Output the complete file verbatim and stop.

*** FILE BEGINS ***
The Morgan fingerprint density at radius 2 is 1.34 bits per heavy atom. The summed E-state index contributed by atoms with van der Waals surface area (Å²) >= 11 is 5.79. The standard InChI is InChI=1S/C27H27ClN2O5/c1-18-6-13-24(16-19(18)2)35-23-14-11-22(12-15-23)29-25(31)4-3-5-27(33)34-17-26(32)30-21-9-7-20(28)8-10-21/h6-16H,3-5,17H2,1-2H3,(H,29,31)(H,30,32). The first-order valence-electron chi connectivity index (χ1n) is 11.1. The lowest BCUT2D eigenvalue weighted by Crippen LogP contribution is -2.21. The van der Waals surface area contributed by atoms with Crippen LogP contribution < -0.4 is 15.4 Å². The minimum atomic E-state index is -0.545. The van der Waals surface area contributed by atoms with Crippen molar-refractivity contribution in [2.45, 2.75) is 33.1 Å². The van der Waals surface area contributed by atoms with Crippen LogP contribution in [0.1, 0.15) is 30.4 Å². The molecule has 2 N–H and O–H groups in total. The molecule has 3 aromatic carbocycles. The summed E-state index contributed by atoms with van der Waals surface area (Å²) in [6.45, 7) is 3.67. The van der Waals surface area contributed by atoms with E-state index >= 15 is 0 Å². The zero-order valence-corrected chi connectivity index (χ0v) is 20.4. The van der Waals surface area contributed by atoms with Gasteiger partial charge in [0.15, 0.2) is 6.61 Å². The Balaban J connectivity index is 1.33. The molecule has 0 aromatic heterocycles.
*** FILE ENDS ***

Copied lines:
The Morgan fingerprint density at radius 2 is 1.34 bits per heavy atom. The summed E-state index contributed by atoms with van der Waals surface area (Å²) >= 11 is 5.79. The standard InChI is InChI=1S/C27H27ClN2O5/c1-18-6-13-24(16-19(18)2)35-23-14-11-22(12-15-23)29-25(31)4-3-5-27(33)34-17-26(32)30-21-9-7-20(28)8-10-21/h6-16H,3-5,17H2,1-2H3,(H,29,31)(H,30,32). The first-order valence-electron chi connectivity index (χ1n) is 11.1. The lowest BCUT2D eigenvalue weighted by Crippen LogP contribution is -2.21. The van der Waals surface area contributed by atoms with Crippen LogP contribution < -0.4 is 15.4 Å². The minimum atomic E-state index is -0.545. The van der Waals surface area contributed by atoms with Crippen molar-refractivity contribution in [2.45, 2.75) is 33.1 Å². The van der Waals surface area contributed by atoms with Crippen LogP contribution in [0.1, 0.15) is 30.4 Å². The molecule has 2 N–H and O–H groups in total. The molecule has 3 aromatic carbocycles. The summed E-state index contributed by atoms with van der Waals surface area (Å²) in [6.45, 7) is 3.67. The van der Waals surface area contributed by atoms with E-state index >= 15 is 0 Å². The zero-order valence-corrected chi connectivity index (χ0v) is 20.4. The van der Waals surface area contributed by atoms with Gasteiger partial charge in [0.15, 0.2) is 6.61 Å². The Balaban J connectivity index is 1.33. The molecule has 0 aromatic heterocycles.